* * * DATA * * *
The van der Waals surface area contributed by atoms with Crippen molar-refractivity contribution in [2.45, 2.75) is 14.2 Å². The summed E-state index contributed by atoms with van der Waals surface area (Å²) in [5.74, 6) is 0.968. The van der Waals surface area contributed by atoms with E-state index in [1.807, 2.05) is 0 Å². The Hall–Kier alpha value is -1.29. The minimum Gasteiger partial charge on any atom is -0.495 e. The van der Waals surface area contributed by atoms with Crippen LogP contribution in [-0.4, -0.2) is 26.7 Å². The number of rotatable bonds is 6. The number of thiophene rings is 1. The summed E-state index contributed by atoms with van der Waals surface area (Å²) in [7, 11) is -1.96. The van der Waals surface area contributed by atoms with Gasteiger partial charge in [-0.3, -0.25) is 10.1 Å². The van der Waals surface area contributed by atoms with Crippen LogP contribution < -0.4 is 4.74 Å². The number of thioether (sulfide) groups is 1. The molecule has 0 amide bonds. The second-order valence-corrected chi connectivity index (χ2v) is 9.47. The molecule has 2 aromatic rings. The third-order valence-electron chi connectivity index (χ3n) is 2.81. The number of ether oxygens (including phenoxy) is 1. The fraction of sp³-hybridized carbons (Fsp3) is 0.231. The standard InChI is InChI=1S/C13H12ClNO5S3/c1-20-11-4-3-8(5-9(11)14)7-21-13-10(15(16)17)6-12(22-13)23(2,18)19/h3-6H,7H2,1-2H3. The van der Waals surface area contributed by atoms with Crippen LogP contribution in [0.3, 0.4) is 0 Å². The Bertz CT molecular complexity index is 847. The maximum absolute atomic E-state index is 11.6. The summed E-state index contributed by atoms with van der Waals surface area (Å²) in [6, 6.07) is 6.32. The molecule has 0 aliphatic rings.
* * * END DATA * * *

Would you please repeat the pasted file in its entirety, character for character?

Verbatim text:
The van der Waals surface area contributed by atoms with Crippen molar-refractivity contribution in [2.45, 2.75) is 14.2 Å². The summed E-state index contributed by atoms with van der Waals surface area (Å²) in [5.74, 6) is 0.968. The van der Waals surface area contributed by atoms with E-state index in [1.807, 2.05) is 0 Å². The Hall–Kier alpha value is -1.29. The minimum Gasteiger partial charge on any atom is -0.495 e. The van der Waals surface area contributed by atoms with Crippen LogP contribution in [-0.4, -0.2) is 26.7 Å². The number of rotatable bonds is 6. The number of thiophene rings is 1. The summed E-state index contributed by atoms with van der Waals surface area (Å²) in [7, 11) is -1.96. The van der Waals surface area contributed by atoms with Gasteiger partial charge in [-0.3, -0.25) is 10.1 Å². The van der Waals surface area contributed by atoms with Crippen LogP contribution < -0.4 is 4.74 Å². The number of thioether (sulfide) groups is 1. The molecule has 0 amide bonds. The second-order valence-corrected chi connectivity index (χ2v) is 9.47. The molecule has 2 aromatic rings. The third-order valence-electron chi connectivity index (χ3n) is 2.81. The number of ether oxygens (including phenoxy) is 1. The fraction of sp³-hybridized carbons (Fsp3) is 0.231. The standard InChI is InChI=1S/C13H12ClNO5S3/c1-20-11-4-3-8(5-9(11)14)7-21-13-10(15(16)17)6-12(22-13)23(2,18)19/h3-6H,7H2,1-2H3. The van der Waals surface area contributed by atoms with Crippen LogP contribution in [0.3, 0.4) is 0 Å². The Bertz CT molecular complexity index is 847. The maximum absolute atomic E-state index is 11.6. The summed E-state index contributed by atoms with van der Waals surface area (Å²) in [6, 6.07) is 6.32. The molecule has 0 aliphatic rings.